My Top 5 Books for Under 5’s

To mark World book day, I thought I would list my top 5 books for under 5’s .  I have chosen the books that the children enjoy, but also that I do not get tired of reading. There were lots on the shortlist but I think these are my favourites.

  Any of the original Mr Men books by Roger Hargreaves.  I loved these as a child and my children love them too.  The stories are witty and clever without being too long and my eldest learned some really sophisticated vocabulary from them when she was 3 .  When I was a child (much older than 5) my aunt worked in a bookshop and we would visit her and sit by the Mr Men shelf reading all the ones we didn’t have.  Timeless.

Winnie the Pooh by AA Milne – not strictly for under 5’s but my eldest had a real thing about Winnie the Pooh when she was 3, to the point that Piglet was her imaginary friend and went everywhere with us.  We used to have to listen to the audio books (with Stephen Fry and Judy Dench) in the car, but I never tired of them.  This is a book that I first read as a university student and found it endearing and hilarious.  Thankfully the children love it too.  Some of the best quotes come from Winnie the Pooh.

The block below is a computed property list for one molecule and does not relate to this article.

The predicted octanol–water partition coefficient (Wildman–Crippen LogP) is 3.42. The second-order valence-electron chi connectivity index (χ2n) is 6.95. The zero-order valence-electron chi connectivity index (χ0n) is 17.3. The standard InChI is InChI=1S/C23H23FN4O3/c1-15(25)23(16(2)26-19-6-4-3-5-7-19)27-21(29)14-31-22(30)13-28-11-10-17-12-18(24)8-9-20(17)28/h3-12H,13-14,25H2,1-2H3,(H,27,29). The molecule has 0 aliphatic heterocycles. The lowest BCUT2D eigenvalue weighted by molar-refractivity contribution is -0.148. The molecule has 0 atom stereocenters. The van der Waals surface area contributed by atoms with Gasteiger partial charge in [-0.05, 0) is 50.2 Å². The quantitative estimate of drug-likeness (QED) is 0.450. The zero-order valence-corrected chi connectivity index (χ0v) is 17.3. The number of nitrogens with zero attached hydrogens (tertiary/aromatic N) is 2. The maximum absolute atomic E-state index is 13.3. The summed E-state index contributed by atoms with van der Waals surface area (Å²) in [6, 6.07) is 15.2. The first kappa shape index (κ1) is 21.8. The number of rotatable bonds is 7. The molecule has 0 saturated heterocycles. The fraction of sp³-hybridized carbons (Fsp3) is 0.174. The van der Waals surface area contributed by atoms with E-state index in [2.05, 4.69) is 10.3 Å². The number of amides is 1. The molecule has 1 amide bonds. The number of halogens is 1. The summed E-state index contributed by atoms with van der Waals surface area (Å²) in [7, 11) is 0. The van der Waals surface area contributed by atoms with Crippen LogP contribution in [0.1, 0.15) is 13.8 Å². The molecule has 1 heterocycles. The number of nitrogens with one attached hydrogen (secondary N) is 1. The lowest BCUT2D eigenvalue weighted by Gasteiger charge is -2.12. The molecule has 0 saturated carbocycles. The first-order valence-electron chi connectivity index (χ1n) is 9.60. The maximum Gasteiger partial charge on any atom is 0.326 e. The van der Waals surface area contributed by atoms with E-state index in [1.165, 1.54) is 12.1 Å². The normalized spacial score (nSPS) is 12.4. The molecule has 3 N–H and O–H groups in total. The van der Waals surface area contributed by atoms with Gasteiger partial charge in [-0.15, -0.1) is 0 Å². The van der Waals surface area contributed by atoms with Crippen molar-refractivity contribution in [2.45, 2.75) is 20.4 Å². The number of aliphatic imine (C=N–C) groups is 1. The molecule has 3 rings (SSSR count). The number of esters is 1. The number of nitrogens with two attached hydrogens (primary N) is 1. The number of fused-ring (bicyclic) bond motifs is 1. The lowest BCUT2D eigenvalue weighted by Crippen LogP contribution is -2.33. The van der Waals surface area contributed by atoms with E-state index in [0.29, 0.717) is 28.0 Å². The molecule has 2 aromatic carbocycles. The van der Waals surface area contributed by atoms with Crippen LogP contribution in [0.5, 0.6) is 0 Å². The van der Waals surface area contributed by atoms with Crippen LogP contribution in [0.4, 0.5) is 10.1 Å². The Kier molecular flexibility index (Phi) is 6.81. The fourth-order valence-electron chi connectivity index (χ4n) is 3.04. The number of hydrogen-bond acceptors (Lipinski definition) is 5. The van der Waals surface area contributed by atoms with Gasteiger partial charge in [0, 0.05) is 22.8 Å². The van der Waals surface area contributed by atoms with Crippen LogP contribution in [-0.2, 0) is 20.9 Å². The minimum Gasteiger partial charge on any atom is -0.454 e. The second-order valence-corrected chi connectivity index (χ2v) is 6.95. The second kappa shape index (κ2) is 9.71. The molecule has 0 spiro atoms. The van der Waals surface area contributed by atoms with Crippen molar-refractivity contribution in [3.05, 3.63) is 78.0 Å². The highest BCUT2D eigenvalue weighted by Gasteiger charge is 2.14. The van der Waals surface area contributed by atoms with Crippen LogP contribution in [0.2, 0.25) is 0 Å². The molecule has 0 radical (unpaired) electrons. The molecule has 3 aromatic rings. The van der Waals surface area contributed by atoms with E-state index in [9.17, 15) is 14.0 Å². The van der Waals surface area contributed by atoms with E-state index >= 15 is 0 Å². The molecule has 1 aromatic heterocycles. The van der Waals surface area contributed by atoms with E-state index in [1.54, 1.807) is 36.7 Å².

Something Else by Kathryn Cave and Chris Riddell  This is a heart warming story about a creature who is teased because he is different and then strikes up a friendship with another creature.  It has beautiful illustrations and a quirky twist at the end.

Goldilocks and the Three Bears by Lauren Child  – I love this one, a traditional story retold in an intelligent and witty way,  in the way that only Lauren Child can.  On my first reading it made me say ‘Wow!’  If you love Charlie and Lola you will love this too.